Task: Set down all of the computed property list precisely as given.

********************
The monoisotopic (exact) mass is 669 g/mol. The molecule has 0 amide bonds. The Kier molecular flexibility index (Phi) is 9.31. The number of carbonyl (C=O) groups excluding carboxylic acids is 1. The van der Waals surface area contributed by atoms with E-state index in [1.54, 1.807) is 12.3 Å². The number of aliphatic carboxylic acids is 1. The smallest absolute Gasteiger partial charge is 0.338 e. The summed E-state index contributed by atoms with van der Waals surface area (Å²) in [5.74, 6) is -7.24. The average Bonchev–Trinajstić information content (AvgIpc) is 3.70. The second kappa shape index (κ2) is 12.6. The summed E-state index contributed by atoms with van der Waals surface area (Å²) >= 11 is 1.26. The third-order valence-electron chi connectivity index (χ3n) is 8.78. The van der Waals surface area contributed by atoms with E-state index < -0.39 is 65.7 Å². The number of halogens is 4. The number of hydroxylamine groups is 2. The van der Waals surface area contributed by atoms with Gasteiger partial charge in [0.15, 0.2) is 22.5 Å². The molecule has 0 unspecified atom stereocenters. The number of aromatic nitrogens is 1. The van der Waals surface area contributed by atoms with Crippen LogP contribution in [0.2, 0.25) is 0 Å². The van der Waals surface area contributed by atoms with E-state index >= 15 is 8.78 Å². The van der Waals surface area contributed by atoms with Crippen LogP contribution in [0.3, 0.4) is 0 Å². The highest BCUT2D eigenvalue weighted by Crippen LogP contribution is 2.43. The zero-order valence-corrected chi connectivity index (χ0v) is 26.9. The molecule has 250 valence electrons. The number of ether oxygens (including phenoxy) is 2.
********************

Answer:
The monoisotopic (exact) mass is 669 g/mol. The molecule has 0 amide bonds. The Kier molecular flexibility index (Phi) is 9.31. The number of carbonyl (C=O) groups excluding carboxylic acids is 1. The van der Waals surface area contributed by atoms with E-state index in [1.54, 1.807) is 12.3 Å². The number of aliphatic carboxylic acids is 1. The smallest absolute Gasteiger partial charge is 0.338 e. The summed E-state index contributed by atoms with van der Waals surface area (Å²) in [5.74, 6) is -7.24. The average Bonchev–Trinajstić information content (AvgIpc) is 3.70. The second kappa shape index (κ2) is 12.6. The summed E-state index contributed by atoms with van der Waals surface area (Å²) >= 11 is 1.26. The third-order valence-electron chi connectivity index (χ3n) is 8.78. The van der Waals surface area contributed by atoms with E-state index < -0.39 is 65.7 Å². The number of halogens is 4. The number of hydroxylamine groups is 2. The van der Waals surface area contributed by atoms with Gasteiger partial charge in [0.15, 0.2) is 22.5 Å². The molecule has 0 unspecified atom stereocenters. The number of aromatic nitrogens is 1. The van der Waals surface area contributed by atoms with Crippen LogP contribution in [0.2, 0.25) is 0 Å². The van der Waals surface area contributed by atoms with E-state index >= 15 is 8.78 Å². The van der Waals surface area contributed by atoms with Crippen LogP contribution in [0.3, 0.4) is 0 Å². The highest BCUT2D eigenvalue weighted by Crippen LogP contribution is 2.43. The zero-order valence-corrected chi connectivity index (χ0v) is 26.9. The molecule has 250 valence electrons. The number of ether oxygens (including phenoxy) is 2.